The Office of Fair Trading (OFT) has announced the results of its study into competition in the workplace pensions market. After a detailed investigation into defined contribution (DC) pension schemes, also known as money purchase schemes, the OFT says it has reached agreement with The Pensions Regulator for a series of reforms to be implemented.
The OFT made looking at this area a priority in light of the fact that membership of DC schemes is expected to increase dramatically following the launch of auto-enrolment. Starting with the largest companies, which were required to comply by October 2012, all employers in the UK will need to contribute to a pension scheme for any employee who wishes them to do so. It is currently anticipated that the very smallest companies will need to set up such a pension scheme by February 2018, and there are many staging dates between now and then for firms of different sizes.
It is predicted that membership of DC schemes will increase from the current level of around five million to around 14 million over the next five years.
The OFT study has concluded that employers “often lack the capability or the incentive to assess value for money” when faced with choosing a pension provider for their scheme.
The principal recommendations made by the OFT are:
- The Pensions Regulator will conduct an assessment of smaller, trust-based schemes to establish which ones are not providing value for money. The Department of Work & Pensions (DWP) will consider whether the Regulator needs to be given additional enforcement powers in this area.
- The Association of British Insurers (ABI) will conduct an audit of bundled trust schemes. These older pension arrangements often have higher charges.
- ABI members will establish independent governance committees, which can recommend changes to schemes and can refer issues to regulators.
- The DWP will consult on making it easier for employers to compare costs and other features of pension schemes, and on how schemes can be prevented from charging built-in adviser commissions.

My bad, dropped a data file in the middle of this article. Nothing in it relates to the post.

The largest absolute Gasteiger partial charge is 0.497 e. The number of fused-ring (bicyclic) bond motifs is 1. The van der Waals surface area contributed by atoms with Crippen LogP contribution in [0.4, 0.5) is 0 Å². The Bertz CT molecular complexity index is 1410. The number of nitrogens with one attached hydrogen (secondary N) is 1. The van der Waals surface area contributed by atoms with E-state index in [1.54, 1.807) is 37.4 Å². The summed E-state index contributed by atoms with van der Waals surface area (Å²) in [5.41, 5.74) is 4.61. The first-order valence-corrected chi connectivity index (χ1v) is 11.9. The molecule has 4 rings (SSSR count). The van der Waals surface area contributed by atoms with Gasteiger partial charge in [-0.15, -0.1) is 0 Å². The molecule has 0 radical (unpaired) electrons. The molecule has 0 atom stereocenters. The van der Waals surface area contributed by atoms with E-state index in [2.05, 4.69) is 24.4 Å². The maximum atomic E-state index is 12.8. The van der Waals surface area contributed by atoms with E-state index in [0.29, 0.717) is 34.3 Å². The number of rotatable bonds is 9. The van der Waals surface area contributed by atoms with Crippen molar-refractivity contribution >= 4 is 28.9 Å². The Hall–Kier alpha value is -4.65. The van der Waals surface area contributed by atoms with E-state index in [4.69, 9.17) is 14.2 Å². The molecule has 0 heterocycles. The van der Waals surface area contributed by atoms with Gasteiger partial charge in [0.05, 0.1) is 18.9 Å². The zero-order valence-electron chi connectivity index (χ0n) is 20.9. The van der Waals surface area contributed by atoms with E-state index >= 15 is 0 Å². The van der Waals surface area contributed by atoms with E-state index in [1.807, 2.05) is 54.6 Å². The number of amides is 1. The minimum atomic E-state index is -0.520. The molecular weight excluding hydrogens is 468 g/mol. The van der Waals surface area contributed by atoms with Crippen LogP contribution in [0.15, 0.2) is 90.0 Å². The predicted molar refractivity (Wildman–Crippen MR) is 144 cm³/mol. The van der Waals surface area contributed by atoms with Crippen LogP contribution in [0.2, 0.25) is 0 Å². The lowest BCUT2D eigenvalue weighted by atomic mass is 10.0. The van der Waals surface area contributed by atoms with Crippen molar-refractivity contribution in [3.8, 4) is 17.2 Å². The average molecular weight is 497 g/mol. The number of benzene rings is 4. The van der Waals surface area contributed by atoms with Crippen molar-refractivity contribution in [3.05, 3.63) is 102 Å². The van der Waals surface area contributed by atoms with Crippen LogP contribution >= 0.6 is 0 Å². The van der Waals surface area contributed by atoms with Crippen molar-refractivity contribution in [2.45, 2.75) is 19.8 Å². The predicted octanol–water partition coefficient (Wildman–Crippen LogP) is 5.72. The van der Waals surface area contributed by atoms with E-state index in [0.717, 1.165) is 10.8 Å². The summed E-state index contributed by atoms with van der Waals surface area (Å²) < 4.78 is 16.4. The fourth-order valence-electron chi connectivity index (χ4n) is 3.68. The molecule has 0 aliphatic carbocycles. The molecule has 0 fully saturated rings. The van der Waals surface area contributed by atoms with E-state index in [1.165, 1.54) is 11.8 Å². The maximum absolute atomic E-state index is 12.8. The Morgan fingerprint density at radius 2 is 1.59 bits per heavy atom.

It is estimated that £40 billion is invested in smaller trust-based schemes or bundled trust schemes, the two types of pension arrangement which were identified as being particularly poor value for money.
The OFT did not decide to refer the market to the Competition Commission, nor did it impose a price cap.
Clive Maxwell, OFT Chief Executive, said: “Automatic enrolment has the potential to expand and change the market for pensions in the UK for the better. Whether people are starting pension-saving for the first time through automatic enrolment, or have already been saving for years, it is vital that they are saving in schemes which deliver good value for money. We have found problems in relying on competition to drive value for money for savers in this market. We’ve therefore worked closely with the Government, regulators and industry to agree a set of measures that we believe are an important step in helping to ensure that savers get better outcomes. It is important, particularly given that automatic enrolment is already under way, that these measures are implemented rapidly.”